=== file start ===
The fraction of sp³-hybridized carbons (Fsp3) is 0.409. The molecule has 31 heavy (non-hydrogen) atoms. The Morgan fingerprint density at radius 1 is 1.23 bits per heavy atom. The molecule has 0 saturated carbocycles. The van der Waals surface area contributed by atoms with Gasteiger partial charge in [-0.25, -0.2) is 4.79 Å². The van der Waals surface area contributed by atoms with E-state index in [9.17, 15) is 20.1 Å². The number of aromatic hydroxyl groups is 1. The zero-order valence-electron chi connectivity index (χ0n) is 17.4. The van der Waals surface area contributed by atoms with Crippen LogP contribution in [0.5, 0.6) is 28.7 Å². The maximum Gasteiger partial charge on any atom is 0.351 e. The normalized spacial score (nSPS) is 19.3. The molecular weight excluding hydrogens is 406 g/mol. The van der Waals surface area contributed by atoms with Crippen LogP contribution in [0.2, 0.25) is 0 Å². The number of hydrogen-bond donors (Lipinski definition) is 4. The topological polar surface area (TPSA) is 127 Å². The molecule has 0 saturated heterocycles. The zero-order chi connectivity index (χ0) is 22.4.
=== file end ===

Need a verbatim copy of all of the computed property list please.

The fraction of sp³-hybridized carbons (Fsp3) is 0.409. The molecule has 31 heavy (non-hydrogen) atoms. The Morgan fingerprint density at radius 1 is 1.23 bits per heavy atom. The molecule has 0 saturated carbocycles. The van der Waals surface area contributed by atoms with Gasteiger partial charge in [-0.25, -0.2) is 4.79 Å². The van der Waals surface area contributed by atoms with E-state index in [9.17, 15) is 20.1 Å². The number of aromatic hydroxyl groups is 1. The zero-order valence-electron chi connectivity index (χ0n) is 17.4. The van der Waals surface area contributed by atoms with Crippen LogP contribution in [0.5, 0.6) is 28.7 Å². The maximum Gasteiger partial charge on any atom is 0.351 e. The normalized spacial score (nSPS) is 19.3. The molecular weight excluding hydrogens is 406 g/mol. The van der Waals surface area contributed by atoms with Crippen LogP contribution in [0.2, 0.25) is 0 Å². The number of hydrogen-bond donors (Lipinski definition) is 4. The topological polar surface area (TPSA) is 127 Å². The molecule has 0 saturated heterocycles. The zero-order chi connectivity index (χ0) is 22.4.